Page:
Russell Group draws majority of fee income from overseas

Home fee income drops across English members of group, while overseas income up from £4 billion to £4.5 billion, THE analysis finds

February 12, 2024
Street performer entertaining people balancing on a ball  in Covent Garden Piazza to illustrate Russell Group draws majority of fee income from overseas
Source: Chris Harris/Alamy

Most of England’s Russell Group universities became even more reliant on international student fees last year, as home fee income dropped while overseas fee income rose from £4 billion to £4.5 billion, meaning those universities took 54 per cent of their total fee income from overseas students.

Managers said pandemic-driven shifts in home and international recruitment were key factors, along with the switch in the treatment of European Union students – from home to international fees – after Brexit, with the overall pattern being for home student numbers to be steady or increase.

But amid a growing sense of crisis in English university funding, the question of where institutions’ money comes from is politically important.

Analysis by Times Higher Education of English Russell Group universities’ 2022-23 accounts shows the biggest shifts in the home-international fee income balance were at the University of Birmingham (52.2 per cent of total fee income from overseas students, up from 44.8 per cent the previous year); the University of Liverpool (44.1 per cent, up from 36.7 per cent); and the University of Southampton (57.6 per cent, up from 51.8 per cent).

The universities taking the largest proportions of their total fee income from international students were UCL (overseas fee income of £640 million, or 68.9 per cent of total fee income); Imperial College London (£304 million, or 67.1 per cent); the London School of Economics (£184 million, or 62.5 per cent); the University of Manchester (£385 million, or 58.3 per cent); and Southampton (£207 million, or 57.6 per cent).

Across the 19 English members of the group of large research-intensive universities with published accounts, home fee income dropped slightly from £3.063 billion to £3.003 billion. Overseas fee income across those universities rose from £4.021 billion to £4.528 billion. That meant that the English Russell Group universities took 53.8 per cent of their total fee income from overseas students, up from 50.7 per cent the previous year.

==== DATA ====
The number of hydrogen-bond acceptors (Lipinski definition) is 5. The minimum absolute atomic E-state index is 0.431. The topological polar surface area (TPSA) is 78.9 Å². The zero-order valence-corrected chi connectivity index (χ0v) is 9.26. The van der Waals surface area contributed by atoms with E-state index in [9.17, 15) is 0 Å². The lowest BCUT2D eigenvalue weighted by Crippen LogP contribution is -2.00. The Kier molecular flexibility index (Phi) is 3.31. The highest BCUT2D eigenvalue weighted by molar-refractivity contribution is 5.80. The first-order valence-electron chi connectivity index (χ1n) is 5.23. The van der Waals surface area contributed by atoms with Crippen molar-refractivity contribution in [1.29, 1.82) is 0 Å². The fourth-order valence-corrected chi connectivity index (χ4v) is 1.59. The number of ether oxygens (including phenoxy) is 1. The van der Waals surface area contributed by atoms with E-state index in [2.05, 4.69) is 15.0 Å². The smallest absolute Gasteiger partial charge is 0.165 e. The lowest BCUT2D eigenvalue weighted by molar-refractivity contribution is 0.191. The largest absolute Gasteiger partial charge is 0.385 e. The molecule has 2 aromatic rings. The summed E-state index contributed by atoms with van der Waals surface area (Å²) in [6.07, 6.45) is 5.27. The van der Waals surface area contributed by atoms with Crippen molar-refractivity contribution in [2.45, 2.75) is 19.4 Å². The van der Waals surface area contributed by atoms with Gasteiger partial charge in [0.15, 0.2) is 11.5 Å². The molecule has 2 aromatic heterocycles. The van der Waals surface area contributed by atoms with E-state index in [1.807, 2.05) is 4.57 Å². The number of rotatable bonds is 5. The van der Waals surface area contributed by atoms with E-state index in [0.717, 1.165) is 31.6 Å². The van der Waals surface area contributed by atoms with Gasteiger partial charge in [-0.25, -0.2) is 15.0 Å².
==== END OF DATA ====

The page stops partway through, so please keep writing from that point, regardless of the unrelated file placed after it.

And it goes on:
Vice-chancellors have warned that the government’s decision to freeze the fee cap in England is forcing universities into ever greater reliance on international students, a “politically toxic” issue.

Not all English Russell Group members underwent such a shift: the universities of Oxford, Sheffield and Warwick saw growth in their proportion of total fee income coming from international students of below 1 percentage point. The universities of Cambridge and York saw their proportions drop (by 0.1 and 2.3 percentage points, respectively), the latter being the only English Russell Group member to see its total international fee income drop.

In terms of underlying factors in the shifting balance of fee income, teacher-assessed grades at A level and equivalent were used in English university admissions in 2020 and 2021, leading to an increase in the number of home students meeting tariff thresholds for Russell Group universities in those years – and a drop-off in those numbers in 2022 when standard grading returned.

Meanwhile, 2022 saw a big rebound in international recruitment after the pandemic as mobility increased.

A Liverpool spokeswoman said that in light of these factors, it was “misleading” to compare 2021-22 international and home student fee income with that in 2022-23. A comparison at Liverpool “pre- and post-pandemic is more representative, and this shows that our proportion of home students has increased from 70 per cent in 2019-20 to 73 per cent in 2022-23”, she added.

A Birmingham spokeswoman also highlighted those factors, adding that the university’s growth in overseas fee income also “reflects increased demand – particularly for postgraduate programmes”, EU students being treated as overseas students on fees, plus the “contribution from our new Dubai campus, which opened in 2022”.

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